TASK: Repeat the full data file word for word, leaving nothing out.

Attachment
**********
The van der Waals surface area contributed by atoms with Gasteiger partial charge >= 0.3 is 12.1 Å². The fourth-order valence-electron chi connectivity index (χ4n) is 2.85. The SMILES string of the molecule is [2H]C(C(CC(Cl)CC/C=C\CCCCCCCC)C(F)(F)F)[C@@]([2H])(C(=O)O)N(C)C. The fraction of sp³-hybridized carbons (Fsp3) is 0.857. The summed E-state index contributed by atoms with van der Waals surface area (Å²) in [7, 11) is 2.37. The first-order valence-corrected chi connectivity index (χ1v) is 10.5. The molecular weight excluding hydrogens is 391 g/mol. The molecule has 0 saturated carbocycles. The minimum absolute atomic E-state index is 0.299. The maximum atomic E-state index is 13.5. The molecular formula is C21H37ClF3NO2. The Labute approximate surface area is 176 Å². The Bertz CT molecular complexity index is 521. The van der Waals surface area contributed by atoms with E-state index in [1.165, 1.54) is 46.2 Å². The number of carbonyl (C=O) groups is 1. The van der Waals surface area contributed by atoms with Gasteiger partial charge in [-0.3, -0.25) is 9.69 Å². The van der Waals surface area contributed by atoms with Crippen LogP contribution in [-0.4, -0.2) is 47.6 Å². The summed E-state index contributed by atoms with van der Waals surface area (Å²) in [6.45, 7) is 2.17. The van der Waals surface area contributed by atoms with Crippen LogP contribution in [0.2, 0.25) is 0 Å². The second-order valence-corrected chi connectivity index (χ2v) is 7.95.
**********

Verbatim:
The van der Waals surface area contributed by atoms with Gasteiger partial charge >= 0.3 is 12.1 Å². The fourth-order valence-electron chi connectivity index (χ4n) is 2.85. The SMILES string of the molecule is [2H]C(C(CC(Cl)CC/C=C\CCCCCCCC)C(F)(F)F)[C@@]([2H])(C(=O)O)N(C)C. The fraction of sp³-hybridized carbons (Fsp3) is 0.857. The summed E-state index contributed by atoms with van der Waals surface area (Å²) in [7, 11) is 2.37. The first-order valence-corrected chi connectivity index (χ1v) is 10.5. The molecular weight excluding hydrogens is 391 g/mol. The molecule has 0 saturated carbocycles. The minimum absolute atomic E-state index is 0.299. The maximum atomic E-state index is 13.5. The molecular formula is C21H37ClF3NO2. The Labute approximate surface area is 176 Å². The Bertz CT molecular complexity index is 521. The van der Waals surface area contributed by atoms with E-state index in [1.165, 1.54) is 46.2 Å². The number of carbonyl (C=O) groups is 1. The van der Waals surface area contributed by atoms with Gasteiger partial charge in [-0.3, -0.25) is 9.69 Å². The van der Waals surface area contributed by atoms with Crippen LogP contribution in [-0.4, -0.2) is 47.6 Å². The summed E-state index contributed by atoms with van der Waals surface area (Å²) in [6.45, 7) is 2.17. The van der Waals surface area contributed by atoms with Crippen LogP contribution in [0.2, 0.25) is 0 Å². The second-order valence-corrected chi connectivity index (χ2v) is 7.95.